Why firm backs itself in stock-picking environment

Portfolio manager at award-winning mutual funds company explains why active approach is about to come into its own

Why firm backs itself in stock-picking environment

An award-winning mutual funds company is flexing its active management muscles in anticipation of more market volatility.

Canoe Financial, which last year won Lipper Fund Awards for Best Fund Group Overall, Best Bond Fund Group and Best Energy Equity for 3 and 5 Years, believes that as the bull market moves into its next phase, an active approach will become vital.

The firm began in Calgary in 2008 with the purchase of one closed-end fund and has expanded to include offices in Toronto, Vancouver, Winnipeg, Ottawa and Montreal. In six years, it has reported 167% growth and currently has $4.5 billion assets under management.

Rob Taylor, senior vice president and portfolio manager, said everything the company does oozes active management, a skill-set he believes will become more valuable as we move away from the past eight or nine years of a beta-driven market driven by low rates and central bank liquidity.

He said: “You’ve seen passive strategies do very well during that period because it was a rising tide that lifted all boats.

“I think you are starting to see a little more selectivity in the market, moving into more of a stock-picking environment, and I think that will favour the active manager.”

He added: “Obviously, [clients] are paying a fee to an active manager to manage their money, so our view is that you have to add value to the client to be relevant and to show that value proposition, and I think that’s what we’re demonstrating.”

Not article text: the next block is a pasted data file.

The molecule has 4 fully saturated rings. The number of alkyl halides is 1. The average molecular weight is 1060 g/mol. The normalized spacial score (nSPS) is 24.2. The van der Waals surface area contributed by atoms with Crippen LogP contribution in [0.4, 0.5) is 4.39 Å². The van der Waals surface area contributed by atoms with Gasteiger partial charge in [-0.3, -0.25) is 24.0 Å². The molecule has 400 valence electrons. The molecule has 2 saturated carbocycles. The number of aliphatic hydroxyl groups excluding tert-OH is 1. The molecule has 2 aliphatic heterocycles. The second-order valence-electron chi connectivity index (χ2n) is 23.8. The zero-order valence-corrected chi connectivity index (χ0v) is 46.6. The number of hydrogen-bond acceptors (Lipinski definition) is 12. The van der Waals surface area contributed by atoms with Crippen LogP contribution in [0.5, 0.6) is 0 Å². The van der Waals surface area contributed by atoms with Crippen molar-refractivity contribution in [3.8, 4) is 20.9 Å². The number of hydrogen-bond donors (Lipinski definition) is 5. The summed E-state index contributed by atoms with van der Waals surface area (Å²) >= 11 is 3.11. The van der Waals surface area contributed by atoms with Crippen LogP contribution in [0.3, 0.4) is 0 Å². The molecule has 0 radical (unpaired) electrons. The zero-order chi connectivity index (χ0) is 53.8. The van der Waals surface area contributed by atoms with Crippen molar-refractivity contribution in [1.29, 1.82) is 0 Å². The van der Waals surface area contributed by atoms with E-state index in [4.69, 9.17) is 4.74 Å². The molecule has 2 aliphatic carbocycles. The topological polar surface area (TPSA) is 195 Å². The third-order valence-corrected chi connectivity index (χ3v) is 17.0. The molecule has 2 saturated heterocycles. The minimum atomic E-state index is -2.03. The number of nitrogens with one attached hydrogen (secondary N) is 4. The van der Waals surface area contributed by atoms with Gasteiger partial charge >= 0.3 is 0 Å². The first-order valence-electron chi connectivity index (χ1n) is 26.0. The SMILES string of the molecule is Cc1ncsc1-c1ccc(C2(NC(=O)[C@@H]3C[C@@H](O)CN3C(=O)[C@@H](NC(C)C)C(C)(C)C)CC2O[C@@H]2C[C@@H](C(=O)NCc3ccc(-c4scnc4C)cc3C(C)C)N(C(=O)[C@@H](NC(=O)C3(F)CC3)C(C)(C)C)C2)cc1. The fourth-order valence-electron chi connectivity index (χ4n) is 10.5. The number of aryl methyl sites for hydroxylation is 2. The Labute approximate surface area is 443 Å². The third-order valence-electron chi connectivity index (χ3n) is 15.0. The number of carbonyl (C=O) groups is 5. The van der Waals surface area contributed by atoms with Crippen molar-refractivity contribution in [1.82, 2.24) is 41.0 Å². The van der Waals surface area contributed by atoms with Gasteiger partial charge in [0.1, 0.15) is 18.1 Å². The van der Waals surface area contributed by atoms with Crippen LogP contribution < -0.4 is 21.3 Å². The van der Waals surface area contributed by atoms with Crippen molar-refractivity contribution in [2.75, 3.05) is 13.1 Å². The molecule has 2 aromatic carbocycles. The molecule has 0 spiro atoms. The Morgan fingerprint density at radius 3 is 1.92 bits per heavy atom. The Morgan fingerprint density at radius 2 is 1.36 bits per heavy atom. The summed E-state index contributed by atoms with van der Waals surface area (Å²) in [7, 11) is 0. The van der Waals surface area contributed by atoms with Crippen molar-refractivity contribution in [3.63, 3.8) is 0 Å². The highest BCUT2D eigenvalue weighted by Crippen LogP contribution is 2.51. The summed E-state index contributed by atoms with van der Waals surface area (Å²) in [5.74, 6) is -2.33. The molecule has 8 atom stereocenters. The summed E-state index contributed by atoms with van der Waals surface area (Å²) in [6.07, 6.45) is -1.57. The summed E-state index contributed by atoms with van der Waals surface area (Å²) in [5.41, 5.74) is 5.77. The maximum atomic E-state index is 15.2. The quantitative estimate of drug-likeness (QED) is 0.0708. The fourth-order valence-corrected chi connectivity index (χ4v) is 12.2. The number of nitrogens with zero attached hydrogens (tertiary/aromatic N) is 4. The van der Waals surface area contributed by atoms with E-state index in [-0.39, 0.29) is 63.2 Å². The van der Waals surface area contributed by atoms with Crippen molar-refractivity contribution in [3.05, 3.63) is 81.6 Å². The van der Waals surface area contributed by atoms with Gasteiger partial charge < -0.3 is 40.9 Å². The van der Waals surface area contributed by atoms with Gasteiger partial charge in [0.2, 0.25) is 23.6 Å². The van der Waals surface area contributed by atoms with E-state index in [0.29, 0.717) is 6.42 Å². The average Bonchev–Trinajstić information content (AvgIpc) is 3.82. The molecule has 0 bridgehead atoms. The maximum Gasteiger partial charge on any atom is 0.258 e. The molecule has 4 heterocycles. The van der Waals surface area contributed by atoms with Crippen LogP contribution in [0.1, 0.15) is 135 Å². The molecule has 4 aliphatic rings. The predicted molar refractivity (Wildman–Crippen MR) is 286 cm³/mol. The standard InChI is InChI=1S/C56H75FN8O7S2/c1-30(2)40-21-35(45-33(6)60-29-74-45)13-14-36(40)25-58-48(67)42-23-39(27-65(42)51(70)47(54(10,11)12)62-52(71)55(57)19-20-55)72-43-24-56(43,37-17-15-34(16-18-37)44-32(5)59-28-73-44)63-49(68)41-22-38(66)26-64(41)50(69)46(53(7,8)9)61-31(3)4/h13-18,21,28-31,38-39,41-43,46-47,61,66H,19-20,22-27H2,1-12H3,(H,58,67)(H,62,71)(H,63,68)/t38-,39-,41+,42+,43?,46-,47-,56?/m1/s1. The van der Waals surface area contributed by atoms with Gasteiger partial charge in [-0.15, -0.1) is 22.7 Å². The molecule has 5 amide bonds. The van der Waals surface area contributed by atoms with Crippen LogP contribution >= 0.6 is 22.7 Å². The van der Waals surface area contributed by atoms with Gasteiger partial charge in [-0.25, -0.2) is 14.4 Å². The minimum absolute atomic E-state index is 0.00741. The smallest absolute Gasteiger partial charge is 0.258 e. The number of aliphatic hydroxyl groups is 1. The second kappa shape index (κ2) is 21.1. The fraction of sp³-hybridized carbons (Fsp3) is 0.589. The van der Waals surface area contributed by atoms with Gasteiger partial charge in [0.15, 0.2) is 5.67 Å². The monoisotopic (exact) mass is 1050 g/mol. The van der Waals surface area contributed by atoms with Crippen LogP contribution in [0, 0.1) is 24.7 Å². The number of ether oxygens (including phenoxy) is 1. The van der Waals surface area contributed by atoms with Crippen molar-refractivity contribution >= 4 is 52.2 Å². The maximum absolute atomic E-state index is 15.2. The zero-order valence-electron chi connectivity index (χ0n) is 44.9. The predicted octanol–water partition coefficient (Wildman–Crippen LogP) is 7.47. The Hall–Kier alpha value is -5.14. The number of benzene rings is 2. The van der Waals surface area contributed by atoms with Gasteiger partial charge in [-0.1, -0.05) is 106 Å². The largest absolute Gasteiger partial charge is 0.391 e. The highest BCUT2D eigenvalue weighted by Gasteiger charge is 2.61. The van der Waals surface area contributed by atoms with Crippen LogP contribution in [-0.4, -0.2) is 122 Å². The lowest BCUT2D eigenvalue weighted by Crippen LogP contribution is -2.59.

Taylor manages the flagship $1.3 billion Canoe EIT Income Fund (TSX: EIT.UN) as well as the Canoe Equity Class F (12.60% annual return, alpha 4.7), Canoe Canadian Asset Allocation Class F (9.70%, 3.2) and Canoe North American Monthly Income Class F funds (8.90%, 5.2).

He said that while he would never dismiss the role of a passive strategy within a portfolio, it will be harder for that appoach to create the same rate of return going forward. There is a reason, he said, why an investor needs an active manager to navigate the latter stages of a cycle.

“I don’t want to put down any competitors but I think you are starting to see the initial signs that we are moving into the next phase of the bull market,” he said.

“We’re in this transition phase where volatility is going to pick up, it’s going to be a lot choppier and  there’s going to be a lot more dispersion and we can already see that – picking the right stocks within sectors is way more important.

“One of the risks you saw over the last eight or nine years is that you brought forward a lot of rate of return because a lot of the last 10 years has been driven by multi-expansion of stocks and you just don’t have that same tailwind going forward.

“So you really need to pick the right stocks, find the guys that can grow or are mispriced in the market and I think that is going to be a lot better rewarded in the market. Having a process that can identify these opportunities and take advantage of them, I think is going to be increasingly important. It hasn’t been as important in the past eight or nine years - but it’s coming.”